The Mekong River provides many benefits to people, from food and water to livelihood and cultural significance. Wonders of the Mekong researchers are studying how the Mekong produces these benefits, to protect and conserve them for future generations. The researchers are particularly interested in fish migration in the lower Mekong River. Changes in the Mekong throughout the year trigger fish to migrate to different areas during their life cycle. Understanding how these changes drive and affect fish migration will help those who depend on the Mekong for their livelihood.
Take for example the annual flood pulse in the Mekong. Every year, monsoon rains lead to a flood pulse, sending high flows down the Mekong. The amount of water is so high that it causes the Tonle Sap River to reverse its flow, increasing the size of the Tonle Sap Lake. This annual flood pulse triggers fish to migrate and supports the world’s most productive fishery for yields per hectare. Blocking or altering these water levels throughout the basin and year would affect fish migration and production.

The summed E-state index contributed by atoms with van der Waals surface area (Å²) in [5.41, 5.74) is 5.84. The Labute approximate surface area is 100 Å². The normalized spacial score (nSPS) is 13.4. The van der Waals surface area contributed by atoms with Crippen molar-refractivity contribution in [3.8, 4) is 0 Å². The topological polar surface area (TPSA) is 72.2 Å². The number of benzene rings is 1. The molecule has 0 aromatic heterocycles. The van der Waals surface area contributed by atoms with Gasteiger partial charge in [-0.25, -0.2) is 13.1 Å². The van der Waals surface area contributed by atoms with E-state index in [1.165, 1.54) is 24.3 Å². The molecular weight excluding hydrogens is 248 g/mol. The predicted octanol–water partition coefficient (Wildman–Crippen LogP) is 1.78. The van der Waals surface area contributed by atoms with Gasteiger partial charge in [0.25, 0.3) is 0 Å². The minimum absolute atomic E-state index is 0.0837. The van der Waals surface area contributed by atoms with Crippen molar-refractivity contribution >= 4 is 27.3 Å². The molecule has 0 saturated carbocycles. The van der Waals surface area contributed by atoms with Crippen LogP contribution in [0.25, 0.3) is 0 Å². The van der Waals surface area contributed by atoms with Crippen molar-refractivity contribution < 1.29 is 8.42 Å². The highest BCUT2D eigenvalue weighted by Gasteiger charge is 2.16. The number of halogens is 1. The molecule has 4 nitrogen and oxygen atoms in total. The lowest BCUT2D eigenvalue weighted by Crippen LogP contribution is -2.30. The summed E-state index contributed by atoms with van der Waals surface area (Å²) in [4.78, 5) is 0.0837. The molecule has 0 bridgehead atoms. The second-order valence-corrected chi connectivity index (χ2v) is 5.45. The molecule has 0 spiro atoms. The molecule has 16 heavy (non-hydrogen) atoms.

The Sekong River, which feeds into the Mekong, is an important spawning area for many fish. Flowing for roughly 500 kilometers, the Sekong is a biodiversity hotspot featuring at least 15 species that live nowhere else in the world. Wonders of the Mekong researchers are investigating the timing of different flows along with fish migration data in the Sekong. This research will help us better understand the role of changing water levels as a cue for fish to migrate for spawning and feeding. Through understanding the relationship between flows and fish migration around the Sekong, we can protect and prioritize areas that species need for different stages of their life cycle.
This story was written by Liana Prudencio, a team member on the Wonders of the Mekong project who is currently a graduate student at Utah State University.